Nova Scotia

Regulator OKs Nova Scotia Power’s $354M battery project

Nova Scotia Power is gearing up to build battery systems at three sites to help bring energy stability to the grid as the province moves to replace fossil fuels with renewable energy sources.

The utility expects the project to cost about $354 million, with about $116 million covered by a federal grant and the remaining $237 million footed by ratepayers.

NSP has financed some of the cost through the Canada Infrastructure Bank, with investment from the Mi’kmaw-owned Wskijnu’k Mtmo’taqnuow Agency.

The Nova Scotia Utility and Review Board approved the expenditure last week.

A spokesperson for the utility said some site preparation has begun, and now, with the regulator’s approval, construction will ramp up.

All three 50-megawatt lithium ion batteries are supposed to be operational by 2026.

Nova Scotia is trying to ramp up wind energy production to meet its 2030 goal of 80 per cent renewable power. (Andrew Vaughan/The Canadian Press)

Sites have been selected in Bridgewater, Halifax Regional Municipality and Kings County near existing Nova Scotia Power substations. The substations will be needed to convert electricity to different voltages and move it on and off adjacent transmission lines.

Grid stability

In its application to the regulator earlier this year, Nova Scotia Power said utility-scale battery storage “is poised to play a key role in Nova Scotia’s energy transition.”

It said that as more renewable energy is added to the grid, batteries will provide stability by storing energy when the wind is blowing or the sun is shining, and then dispatching that energy at times of peak demand.

In the first quarter of this year, Nova Scotia Power got 43 per cent of its electricity from renewable sources, primarily hydro electricity brought in from Newfoundland and Labrador’s Muskrat Falls through the Maritime Link, and wind energy from local turbines.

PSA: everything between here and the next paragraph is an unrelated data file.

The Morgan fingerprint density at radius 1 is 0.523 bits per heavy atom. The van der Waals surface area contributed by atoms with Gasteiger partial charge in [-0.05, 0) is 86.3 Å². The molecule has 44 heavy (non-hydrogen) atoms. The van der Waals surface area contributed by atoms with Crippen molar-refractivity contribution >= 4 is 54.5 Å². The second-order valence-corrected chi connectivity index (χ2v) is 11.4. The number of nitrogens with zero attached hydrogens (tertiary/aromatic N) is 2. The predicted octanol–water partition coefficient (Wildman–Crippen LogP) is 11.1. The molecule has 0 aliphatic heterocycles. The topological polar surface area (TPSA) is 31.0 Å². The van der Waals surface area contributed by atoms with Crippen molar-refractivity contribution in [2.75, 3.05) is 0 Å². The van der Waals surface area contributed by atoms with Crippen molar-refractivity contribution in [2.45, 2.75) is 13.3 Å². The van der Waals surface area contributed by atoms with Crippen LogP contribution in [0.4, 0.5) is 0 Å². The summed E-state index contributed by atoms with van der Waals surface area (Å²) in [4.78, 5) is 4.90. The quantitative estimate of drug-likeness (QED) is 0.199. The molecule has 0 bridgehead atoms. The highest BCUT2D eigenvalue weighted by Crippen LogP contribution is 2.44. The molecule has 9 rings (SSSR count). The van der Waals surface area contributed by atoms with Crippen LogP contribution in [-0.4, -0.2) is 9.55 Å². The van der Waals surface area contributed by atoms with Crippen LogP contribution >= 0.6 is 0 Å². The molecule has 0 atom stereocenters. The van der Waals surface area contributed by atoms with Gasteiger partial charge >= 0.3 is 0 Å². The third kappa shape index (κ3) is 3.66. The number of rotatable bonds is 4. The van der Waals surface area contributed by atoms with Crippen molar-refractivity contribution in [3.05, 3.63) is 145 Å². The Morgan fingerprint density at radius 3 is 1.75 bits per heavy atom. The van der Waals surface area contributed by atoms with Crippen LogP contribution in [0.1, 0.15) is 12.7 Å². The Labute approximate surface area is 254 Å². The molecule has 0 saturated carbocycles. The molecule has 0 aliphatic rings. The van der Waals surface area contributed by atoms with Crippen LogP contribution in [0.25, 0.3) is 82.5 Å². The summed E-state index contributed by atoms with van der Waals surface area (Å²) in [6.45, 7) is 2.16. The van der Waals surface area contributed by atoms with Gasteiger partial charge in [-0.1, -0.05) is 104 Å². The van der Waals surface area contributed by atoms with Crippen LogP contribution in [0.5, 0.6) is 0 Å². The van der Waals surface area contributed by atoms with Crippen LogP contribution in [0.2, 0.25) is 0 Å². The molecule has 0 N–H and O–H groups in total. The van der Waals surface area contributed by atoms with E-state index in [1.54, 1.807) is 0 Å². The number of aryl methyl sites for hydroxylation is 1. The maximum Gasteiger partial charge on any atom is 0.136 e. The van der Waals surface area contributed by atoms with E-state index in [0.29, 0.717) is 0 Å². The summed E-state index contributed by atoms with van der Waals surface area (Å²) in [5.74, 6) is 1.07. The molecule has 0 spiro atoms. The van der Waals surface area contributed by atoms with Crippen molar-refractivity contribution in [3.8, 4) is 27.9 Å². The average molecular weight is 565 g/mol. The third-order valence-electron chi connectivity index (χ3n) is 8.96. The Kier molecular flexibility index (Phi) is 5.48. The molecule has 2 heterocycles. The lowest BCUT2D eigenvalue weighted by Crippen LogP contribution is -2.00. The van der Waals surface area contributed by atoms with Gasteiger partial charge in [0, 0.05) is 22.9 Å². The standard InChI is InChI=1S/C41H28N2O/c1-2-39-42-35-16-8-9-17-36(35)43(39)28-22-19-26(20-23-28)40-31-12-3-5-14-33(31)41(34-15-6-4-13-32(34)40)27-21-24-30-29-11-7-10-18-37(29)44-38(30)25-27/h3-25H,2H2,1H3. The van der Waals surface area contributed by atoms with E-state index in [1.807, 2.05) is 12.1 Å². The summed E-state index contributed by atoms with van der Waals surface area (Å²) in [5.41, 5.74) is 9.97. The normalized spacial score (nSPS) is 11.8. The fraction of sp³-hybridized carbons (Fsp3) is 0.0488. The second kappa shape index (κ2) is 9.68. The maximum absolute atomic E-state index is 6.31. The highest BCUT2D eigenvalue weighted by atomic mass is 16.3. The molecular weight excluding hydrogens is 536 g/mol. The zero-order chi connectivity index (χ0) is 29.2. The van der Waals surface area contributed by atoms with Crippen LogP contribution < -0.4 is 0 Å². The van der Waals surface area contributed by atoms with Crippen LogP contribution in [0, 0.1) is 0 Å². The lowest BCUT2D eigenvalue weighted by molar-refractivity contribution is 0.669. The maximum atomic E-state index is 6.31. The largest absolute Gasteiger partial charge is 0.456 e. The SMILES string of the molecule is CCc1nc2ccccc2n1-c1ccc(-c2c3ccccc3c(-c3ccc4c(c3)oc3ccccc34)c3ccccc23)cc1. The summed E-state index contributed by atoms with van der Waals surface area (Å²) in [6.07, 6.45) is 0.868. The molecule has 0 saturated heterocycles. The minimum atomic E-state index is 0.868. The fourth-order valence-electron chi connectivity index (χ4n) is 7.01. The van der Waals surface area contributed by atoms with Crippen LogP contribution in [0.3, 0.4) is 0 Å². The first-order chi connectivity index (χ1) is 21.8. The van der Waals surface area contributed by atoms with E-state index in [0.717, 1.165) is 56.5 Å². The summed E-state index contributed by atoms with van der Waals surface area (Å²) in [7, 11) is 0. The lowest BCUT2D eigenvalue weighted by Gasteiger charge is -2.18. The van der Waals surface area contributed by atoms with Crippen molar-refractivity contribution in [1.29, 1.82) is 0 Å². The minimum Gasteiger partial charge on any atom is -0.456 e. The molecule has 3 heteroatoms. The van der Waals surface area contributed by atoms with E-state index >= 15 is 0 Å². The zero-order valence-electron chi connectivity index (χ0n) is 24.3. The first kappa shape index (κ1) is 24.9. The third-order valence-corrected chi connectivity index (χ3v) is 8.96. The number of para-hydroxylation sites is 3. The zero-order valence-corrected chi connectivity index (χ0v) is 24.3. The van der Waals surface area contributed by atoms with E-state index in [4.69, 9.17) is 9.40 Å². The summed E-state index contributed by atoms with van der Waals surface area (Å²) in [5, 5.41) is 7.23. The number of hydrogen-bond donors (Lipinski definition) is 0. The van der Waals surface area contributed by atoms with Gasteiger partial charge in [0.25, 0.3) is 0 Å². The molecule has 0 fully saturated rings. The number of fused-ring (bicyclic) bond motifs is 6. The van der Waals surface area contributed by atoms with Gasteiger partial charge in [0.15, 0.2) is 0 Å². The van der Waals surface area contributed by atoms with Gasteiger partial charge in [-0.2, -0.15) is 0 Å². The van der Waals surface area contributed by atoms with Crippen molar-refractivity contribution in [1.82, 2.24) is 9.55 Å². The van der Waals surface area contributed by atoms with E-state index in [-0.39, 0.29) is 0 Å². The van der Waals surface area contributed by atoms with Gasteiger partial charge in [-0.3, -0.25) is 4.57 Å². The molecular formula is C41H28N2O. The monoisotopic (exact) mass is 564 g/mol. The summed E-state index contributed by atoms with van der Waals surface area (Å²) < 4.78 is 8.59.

The remaining 57 per cent of Nova Scotia’s electricity comes from fossil fuels, predominantly coal.

Nova Scotia Power is obligated, through provincial legislation, to get off coal and reach 80 per cent renewable energy by 2030. When it missed its last renewable target in 2022, the province levied a $10-million fine that the utility is now appealing.

a sign on a gray building says "Nova Scotia Power an Emera Company."
Nova Scotia Power is owned by publicly traded company Emera. (The Canadian Press)

Nova Scotia Power has been planning for a battery project for several years and the province mandated the undertaking in regulations last year.

“Significant investments are required to meet 2030 climate goals,” the utility said in its application.

Reporting requirement

The project’s largest expense is materials, namely the batteries’ primary component — lithium. It has been a hot commodity in recent years and subject to major price swings.

Nova Scotia Power noted the challenge this presented to arriving at a cost for the project.

“Utility-scale battery proponents were generally unable to provide pricing certainty beyond a very short time horizon,” the utility said in its UARB application.

Such short horizons would not allow for complete project planning and regulatory approval, the application said.

Nova Scotia Power said it was able to secure a price through a contract called a limited notice to proceed. Regardless, a small business advocate who reviewed the plans as part of the regulatory process said he had concerns about the risk of changing costs due to market conditions.

The advocate recommended the board ask for an interim update on costs and funding sources.

The board agreed, and tied to its approval a requirement for Nova Scotia Power to submit a report by the end of September 2025. The utility also has to update the board if there is a “significant delay” in getting the batteries up and running.

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